A bit like their human counterparts, after a summer of flying, flirting, mating, and watching their young grow up in the USA and Canada, over 4 billion birds of over 350 species fatten themselves up and head out for a holiday south, with about 200 spending the season in Yucatán.
One of the most remarkable is the tiny 3.5g ruby throated hummingbird. With one of the highest metabolisms of any animal, these birds fly for over 20 hours and 950 kilometers, through the night, across the Gulf of México. They are of exceptional importance due to their unique ability to pollinate plants that other pollinators can’t reach.
Migrating birds face perilous conditions and nearly a quarter die during the journey. Humans add to the danger through habitat destruction, hunting, and light pollution, which can disorient birds resulting in fatal collisions with buildings at night.
This migration is hugely important to our local economy, fast becoming one of Yucatán’s biggest ecotourism hits. With the region being home to over half of all the bird species found in México, Yucatán is extremely attractive to birders and birding is a perfect activity for social distancing.
While the famous flamingos are already on almost every visitor’s agenda, there are so many more exciting birding opportunities available. Many birders come to spot regionally endemic species such as the perfectly named Yucatán jay and the charismatic ocellated turkey, but it’s the chance to see birds from both the east and west of the USA and Canada, all visiting at once, that makes birding in Yucatán so special.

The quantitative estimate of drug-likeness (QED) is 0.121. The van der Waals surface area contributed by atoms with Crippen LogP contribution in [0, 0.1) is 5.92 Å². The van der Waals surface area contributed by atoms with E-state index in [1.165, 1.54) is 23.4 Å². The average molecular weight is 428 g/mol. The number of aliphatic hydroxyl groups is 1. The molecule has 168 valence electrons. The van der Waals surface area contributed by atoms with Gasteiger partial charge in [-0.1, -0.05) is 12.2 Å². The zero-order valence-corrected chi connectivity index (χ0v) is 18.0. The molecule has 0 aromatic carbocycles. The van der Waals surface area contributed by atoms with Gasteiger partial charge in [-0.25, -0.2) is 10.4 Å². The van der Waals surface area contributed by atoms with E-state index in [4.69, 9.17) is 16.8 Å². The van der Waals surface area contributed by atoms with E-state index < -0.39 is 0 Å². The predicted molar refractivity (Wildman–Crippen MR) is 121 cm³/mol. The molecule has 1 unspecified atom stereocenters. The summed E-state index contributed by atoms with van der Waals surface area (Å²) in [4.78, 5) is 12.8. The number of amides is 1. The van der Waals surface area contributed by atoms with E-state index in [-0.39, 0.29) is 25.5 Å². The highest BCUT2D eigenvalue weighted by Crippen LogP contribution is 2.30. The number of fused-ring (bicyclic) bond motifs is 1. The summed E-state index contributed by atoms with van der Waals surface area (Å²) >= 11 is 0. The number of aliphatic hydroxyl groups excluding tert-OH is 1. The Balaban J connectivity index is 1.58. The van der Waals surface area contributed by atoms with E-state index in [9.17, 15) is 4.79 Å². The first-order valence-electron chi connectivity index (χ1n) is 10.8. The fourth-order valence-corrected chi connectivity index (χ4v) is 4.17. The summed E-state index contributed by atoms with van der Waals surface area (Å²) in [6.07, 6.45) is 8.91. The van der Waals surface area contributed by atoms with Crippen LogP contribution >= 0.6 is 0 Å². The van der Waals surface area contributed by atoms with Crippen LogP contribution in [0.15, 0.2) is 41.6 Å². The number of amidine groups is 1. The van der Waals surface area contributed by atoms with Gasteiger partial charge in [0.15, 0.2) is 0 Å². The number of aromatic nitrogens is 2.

There aren’t many places that are better for birding than the 60,000-hectare Ria Celestún Biosphere Reserve, serving as both a wintering site and the first stop along the route south for migratory birds. A paradise for birds and bird lovers alike, threatened migratory species such as the piping plover, snowy plover, and wood thrush can be spotted through the winter.
Backyard birding in Yucatán is easy too, and if you want to participate in international birding activities from home, it’s simple with the Ebird app, which is free and allows anyone to take part in one of the biggest biodiversity research projects in the world. You can also help to protect migratory birds in Yucatán by supporting Proyecto Santa María, our only multi-species avian rescue and rehab.
Editorial by Colette Kase and Jamal Andrewin Bohn
Photography by Isias Morataya, Bill Drennon, and Cherrie Pitillo
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